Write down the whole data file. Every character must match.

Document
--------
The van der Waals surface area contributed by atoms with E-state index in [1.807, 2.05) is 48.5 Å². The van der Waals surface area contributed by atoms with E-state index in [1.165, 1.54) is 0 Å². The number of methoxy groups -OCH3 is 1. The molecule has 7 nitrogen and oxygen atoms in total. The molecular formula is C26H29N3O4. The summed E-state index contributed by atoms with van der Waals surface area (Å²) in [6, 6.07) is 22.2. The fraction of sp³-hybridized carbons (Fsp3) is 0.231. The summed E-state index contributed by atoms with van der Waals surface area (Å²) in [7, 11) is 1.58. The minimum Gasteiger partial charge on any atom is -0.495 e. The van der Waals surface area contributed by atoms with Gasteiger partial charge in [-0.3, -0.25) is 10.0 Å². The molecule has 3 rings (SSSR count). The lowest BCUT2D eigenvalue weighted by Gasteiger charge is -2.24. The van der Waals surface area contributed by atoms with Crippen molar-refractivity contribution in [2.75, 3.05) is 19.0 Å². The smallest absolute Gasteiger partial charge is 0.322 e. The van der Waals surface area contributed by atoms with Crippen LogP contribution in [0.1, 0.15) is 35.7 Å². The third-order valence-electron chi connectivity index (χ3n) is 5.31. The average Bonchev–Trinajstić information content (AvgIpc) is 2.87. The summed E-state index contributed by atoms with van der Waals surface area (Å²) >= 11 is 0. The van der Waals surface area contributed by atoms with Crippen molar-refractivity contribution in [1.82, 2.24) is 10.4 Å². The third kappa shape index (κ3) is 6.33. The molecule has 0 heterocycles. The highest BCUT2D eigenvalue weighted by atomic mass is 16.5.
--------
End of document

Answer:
The van der Waals surface area contributed by atoms with E-state index in [1.807, 2.05) is 48.5 Å². The van der Waals surface area contributed by atoms with E-state index in [1.165, 1.54) is 0 Å². The number of methoxy groups -OCH3 is 1. The molecule has 7 nitrogen and oxygen atoms in total. The molecular formula is C26H29N3O4. The summed E-state index contributed by atoms with van der Waals surface area (Å²) in [6, 6.07) is 22.2. The fraction of sp³-hybridized carbons (Fsp3) is 0.231. The summed E-state index contributed by atoms with van der Waals surface area (Å²) in [7, 11) is 1.58. The minimum Gasteiger partial charge on any atom is -0.495 e. The van der Waals surface area contributed by atoms with Gasteiger partial charge in [-0.3, -0.25) is 10.0 Å². The molecule has 3 rings (SSSR count). The lowest BCUT2D eigenvalue weighted by Gasteiger charge is -2.24. The van der Waals surface area contributed by atoms with Crippen molar-refractivity contribution in [2.75, 3.05) is 19.0 Å². The smallest absolute Gasteiger partial charge is 0.322 e. The van der Waals surface area contributed by atoms with Crippen LogP contribution in [0.1, 0.15) is 35.7 Å². The third-order valence-electron chi connectivity index (χ3n) is 5.31. The average Bonchev–Trinajstić information content (AvgIpc) is 2.87. The summed E-state index contributed by atoms with van der Waals surface area (Å²) >= 11 is 0. The van der Waals surface area contributed by atoms with Crippen molar-refractivity contribution in [1.82, 2.24) is 10.4 Å². The third kappa shape index (κ3) is 6.33. The molecule has 0 heterocycles. The highest BCUT2D eigenvalue weighted by atomic mass is 16.5.